Rescue remedy three times today. Calmshen, two pills morning and night. Thundershirt starting at 10:00 AM. I put her in her crate several times and she would lay there but not relax enough to even lay her head down.

We trained this morning and played training games throughout the day. Mehusbandy and I both tried to jolly her out of it, playing and talking happy, as if we could just tell her she didn’t need to be stressed. She didn’t believe us, but she likes us to be silly.

I tried bully’s and stuffed Kongs as a distraction, but that only helped for a few minutes. Mat work provided a place she would lay down, but again only for short periods of time. Finally tonight when the fireworks started I resorted to stuffing a Kong with homemade chicken liver treats and Squeezy Cheese, putting her in her crate and covering her with a huge quilt. She’s not happy, but she’s at least quiet and still.

Although at this point I feel fairly stressed about her, throughout the day I was really calm, and I don’t think I transmitted stress to her. Still, other than short periods of relief, the only time I really saw her relax today was when I was holding her.

At this point I’m really not sure what to do. I can understand why she would be so anxious with everything we have going on, but I don’t know what else to do for her. It’s days like this that make me consider trying Prozac or Xanax.

I never wanted to medicate her, but it seems nothing is helping enough. Counterconditioning, Relaxation Protocol, classes, herbs, flower essences, TTouch (which she doesn’t like), calming music (which never helped), Thundershirt, exercise (which she doesn’t get enough of since it’s so hard to take her places without it being terribly stressful). All of it helps some, but none of it is making a big enough difference.

My dream is that she can live a normal life with us. I read story’s like Crystal and her Maisys’, and  Roxanne and Lillys’.  Both of whom have have found some relief for their fearful pups in the form of medication along with all of the other hard work they put in with them to help them be happy. Even our class instructor has a dog on prozac and I know she’s able to take him places and do fun things with him.

It’s not like I think it’s a solve all to my girls’ problems. I know we have lots of hard work ahead of us, but I have to wonder at what point do I say this is beyond our ability to work out on our own? When is it time to take some more drastic steps?

I don’t know why I have such a resistance to medicating her. I guess my resistance is waning in the face of her mounting stress and anxiety. I guess I can’t be in denial about it anymore, saying I left her home since Magnus needs some one and one training, or “this is just not a good day for her.” The problem is there are too many “not good” days for her lately.

So what am I going to do?

I’m not sure, but I’m open to suggestions. Medication is certainly one option I can’t count out. For those of you that have gone that route, what made you decide that was the right choice? Do you use a vet to prescribe it or can a behaviorist do that? What are the side effects that you have seen?

I’m sure there are other options out there, so if you have any ideas lay it on me. I need some fresh ideas!

In the mean time I hope we get a good nights rest and wake up feeling fresh and new tomorrow. And if not? Well, I don’t really mind puppy hugs, so if worst came to worst I can just hold her all day again. . .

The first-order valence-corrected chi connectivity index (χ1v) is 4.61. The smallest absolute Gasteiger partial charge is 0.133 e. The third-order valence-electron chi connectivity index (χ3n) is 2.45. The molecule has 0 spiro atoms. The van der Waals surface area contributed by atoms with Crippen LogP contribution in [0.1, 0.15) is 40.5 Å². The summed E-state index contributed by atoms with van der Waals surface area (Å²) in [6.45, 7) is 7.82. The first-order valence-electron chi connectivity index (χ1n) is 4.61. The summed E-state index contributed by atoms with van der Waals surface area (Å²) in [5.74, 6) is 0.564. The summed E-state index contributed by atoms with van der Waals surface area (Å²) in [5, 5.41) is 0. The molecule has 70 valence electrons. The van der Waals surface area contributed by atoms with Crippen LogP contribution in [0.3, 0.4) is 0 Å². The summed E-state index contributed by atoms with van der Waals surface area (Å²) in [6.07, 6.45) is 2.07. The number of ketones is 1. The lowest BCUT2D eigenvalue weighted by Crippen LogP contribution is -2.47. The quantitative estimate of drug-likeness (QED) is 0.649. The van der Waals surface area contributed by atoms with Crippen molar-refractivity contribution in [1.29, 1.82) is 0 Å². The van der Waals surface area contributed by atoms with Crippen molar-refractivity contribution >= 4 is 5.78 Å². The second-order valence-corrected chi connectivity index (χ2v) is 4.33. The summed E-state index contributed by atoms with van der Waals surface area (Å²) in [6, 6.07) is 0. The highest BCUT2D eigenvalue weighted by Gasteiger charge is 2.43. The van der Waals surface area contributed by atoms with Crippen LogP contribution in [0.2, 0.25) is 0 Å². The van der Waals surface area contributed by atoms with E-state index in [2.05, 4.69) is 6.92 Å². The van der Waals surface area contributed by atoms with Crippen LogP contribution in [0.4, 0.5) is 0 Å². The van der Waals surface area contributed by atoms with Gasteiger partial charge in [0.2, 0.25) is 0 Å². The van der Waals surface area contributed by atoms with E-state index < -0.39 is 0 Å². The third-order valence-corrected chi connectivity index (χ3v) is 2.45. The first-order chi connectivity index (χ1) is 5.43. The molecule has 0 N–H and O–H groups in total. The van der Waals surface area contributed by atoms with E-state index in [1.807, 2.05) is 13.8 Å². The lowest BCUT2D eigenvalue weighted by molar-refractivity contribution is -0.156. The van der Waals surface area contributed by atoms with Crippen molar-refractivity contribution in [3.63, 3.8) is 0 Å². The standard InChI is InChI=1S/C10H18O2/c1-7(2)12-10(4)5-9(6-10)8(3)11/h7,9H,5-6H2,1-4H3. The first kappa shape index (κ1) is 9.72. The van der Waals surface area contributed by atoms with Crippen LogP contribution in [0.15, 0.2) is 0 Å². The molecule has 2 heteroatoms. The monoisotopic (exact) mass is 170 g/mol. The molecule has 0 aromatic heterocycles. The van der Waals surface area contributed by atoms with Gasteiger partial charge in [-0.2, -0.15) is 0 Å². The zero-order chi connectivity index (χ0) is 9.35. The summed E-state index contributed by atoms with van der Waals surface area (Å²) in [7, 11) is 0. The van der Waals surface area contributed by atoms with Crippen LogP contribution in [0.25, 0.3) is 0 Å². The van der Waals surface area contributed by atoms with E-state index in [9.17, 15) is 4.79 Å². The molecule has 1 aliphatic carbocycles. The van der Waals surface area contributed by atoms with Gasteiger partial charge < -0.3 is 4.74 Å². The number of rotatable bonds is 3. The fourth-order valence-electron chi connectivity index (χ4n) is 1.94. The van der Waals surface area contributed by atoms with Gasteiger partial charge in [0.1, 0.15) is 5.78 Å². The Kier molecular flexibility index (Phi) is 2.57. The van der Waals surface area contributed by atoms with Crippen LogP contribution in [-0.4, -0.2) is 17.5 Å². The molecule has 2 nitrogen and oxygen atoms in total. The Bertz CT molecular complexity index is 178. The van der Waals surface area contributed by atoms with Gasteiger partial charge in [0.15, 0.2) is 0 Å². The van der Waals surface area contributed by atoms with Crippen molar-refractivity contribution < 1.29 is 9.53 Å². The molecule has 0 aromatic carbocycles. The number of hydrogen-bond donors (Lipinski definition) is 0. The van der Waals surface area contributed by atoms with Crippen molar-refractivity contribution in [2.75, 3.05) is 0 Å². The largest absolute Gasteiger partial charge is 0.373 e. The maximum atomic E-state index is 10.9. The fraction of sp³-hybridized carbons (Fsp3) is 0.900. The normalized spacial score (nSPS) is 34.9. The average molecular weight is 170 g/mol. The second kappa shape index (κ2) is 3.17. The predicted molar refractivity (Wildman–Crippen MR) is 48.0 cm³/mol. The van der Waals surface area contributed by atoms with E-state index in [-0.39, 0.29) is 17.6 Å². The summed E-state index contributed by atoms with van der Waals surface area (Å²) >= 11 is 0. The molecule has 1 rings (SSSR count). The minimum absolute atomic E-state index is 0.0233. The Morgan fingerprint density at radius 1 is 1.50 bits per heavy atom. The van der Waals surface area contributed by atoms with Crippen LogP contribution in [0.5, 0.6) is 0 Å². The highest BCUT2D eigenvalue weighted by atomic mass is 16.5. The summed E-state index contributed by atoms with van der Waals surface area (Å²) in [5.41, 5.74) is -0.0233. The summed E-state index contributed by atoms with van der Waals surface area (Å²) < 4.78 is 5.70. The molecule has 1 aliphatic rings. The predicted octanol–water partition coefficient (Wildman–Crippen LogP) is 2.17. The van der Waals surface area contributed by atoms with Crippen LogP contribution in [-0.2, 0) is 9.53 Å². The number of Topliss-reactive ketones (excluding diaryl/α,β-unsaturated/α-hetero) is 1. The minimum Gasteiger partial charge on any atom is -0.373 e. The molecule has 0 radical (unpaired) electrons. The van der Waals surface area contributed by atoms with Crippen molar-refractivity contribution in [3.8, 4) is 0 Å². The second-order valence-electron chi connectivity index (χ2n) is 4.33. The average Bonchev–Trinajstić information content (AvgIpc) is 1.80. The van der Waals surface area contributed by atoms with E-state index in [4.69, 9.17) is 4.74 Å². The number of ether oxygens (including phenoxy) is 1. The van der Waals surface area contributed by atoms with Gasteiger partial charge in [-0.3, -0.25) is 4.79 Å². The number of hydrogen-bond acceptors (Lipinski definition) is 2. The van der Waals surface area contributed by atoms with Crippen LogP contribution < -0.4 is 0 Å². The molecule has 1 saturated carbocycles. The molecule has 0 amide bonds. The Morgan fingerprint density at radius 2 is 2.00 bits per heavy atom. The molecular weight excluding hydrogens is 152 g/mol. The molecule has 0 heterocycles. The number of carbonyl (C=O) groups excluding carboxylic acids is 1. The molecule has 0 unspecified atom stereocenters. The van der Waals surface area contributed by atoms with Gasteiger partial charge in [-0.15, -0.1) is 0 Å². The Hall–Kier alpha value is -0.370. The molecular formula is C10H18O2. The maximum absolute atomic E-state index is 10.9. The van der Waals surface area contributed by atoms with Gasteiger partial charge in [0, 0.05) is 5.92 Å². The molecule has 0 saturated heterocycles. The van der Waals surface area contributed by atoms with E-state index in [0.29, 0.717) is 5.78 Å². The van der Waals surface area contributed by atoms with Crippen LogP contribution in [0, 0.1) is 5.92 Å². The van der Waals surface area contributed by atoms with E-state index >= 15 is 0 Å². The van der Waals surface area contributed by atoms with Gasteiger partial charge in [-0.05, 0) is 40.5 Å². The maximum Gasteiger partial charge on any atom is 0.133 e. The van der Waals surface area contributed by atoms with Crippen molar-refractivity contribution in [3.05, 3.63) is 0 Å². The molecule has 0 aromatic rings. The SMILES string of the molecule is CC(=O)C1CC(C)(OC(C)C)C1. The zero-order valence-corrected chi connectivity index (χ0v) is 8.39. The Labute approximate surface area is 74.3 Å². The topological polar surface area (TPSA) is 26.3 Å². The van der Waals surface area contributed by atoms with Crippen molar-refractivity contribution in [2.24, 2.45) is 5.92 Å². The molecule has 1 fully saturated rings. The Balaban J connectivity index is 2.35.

New Training Levels Books Shift The Earth Under My Feet

Recently on the Training Levels yahoo Group Sue Ailsby said, “When the earth shifts under your feet, you have only a few choices. You can run, you can attack, you can freeze, or you can start hysterically, rabidly, desperately learning. It’s exciting, isn’t it?!”

Ever since I got my new Training Levels books I’ve been in the “rabidly, desperately learning” phase. The books are even better than I expected, and I have to say I had high expectations!

I had one those earth shifting under my feet moments when I read one of Sue’s “Very Important Ideas”. She says, “You can’t teach a negative.” Sue then explains it doesn’t help you or the dog when all you can think about is how to get the dog to STOP doing a behavior you don’t want.

The ground started trembling. . . “Don’t think of what you want to stop???. . . Hmmm . . .”

I keep reading. . . Sue points out three questions to ask when your dog chooses to do something you don’t want them to:

  • “What do I Want the dog to do in this situation?”
  • “How do I stop her from being rewarded for the bad thing?”
  • “How do I reward her for doing the good thing?”

The earth is shifting at this point. . .

I think, “This is positive training, if I think only in negatives how am I supposed to teach my dogs anything with positive methods?”

After sleeping on the idea, today it all came together for me.

We are hanging out with a friends dogs, and helping out with their boarding kennel this week. The house is across the driveway from the kennel field and when our dogs go out they can see the kennel dogs in their field. This is always a challenging situation for Maizey.

We have done enough work here that the reactivity to the kennel dogs is minor. This trip she has done even better, and I would qualify her barking as much less reactive and more just letting me know there are dogs there. In my head the question was always, “How do I get her to stop barking at the kennel dogs?”

Here is where the earth shifting came into play. With Sue’s wise words, “you can’t teach a negative” in mind, today I stopped thinking how to get her to stop barking and started asking, “What do I want her to do instead?”

I want her to be relaxed and quiet in the yard. I want her to know it’s okay to let me know the dogs are there, but I have it handled, she doesn’t need to bark more than three or four times. Ultimately I would like her to be able to go out, feel confident enough to not bark at them at all. (The criteria for now is three or four times because I know asking her to not bark at all is beyond her ability at this point. Her barking to let me know they’re there works with other training we’ve been doing for reactivity.)

What I came up with was to let her out of her fence and let her meet the kennel dogs through their fence, with high reinforcement for quiet, calm meetings. She doesn’t bark at dogs she knows, only “strange” dogs. She greeted the kennel dogs when we got here, but sometimes when she goes out they’re there and sometimes they’re inside, so to her each time she goes out they are “new.”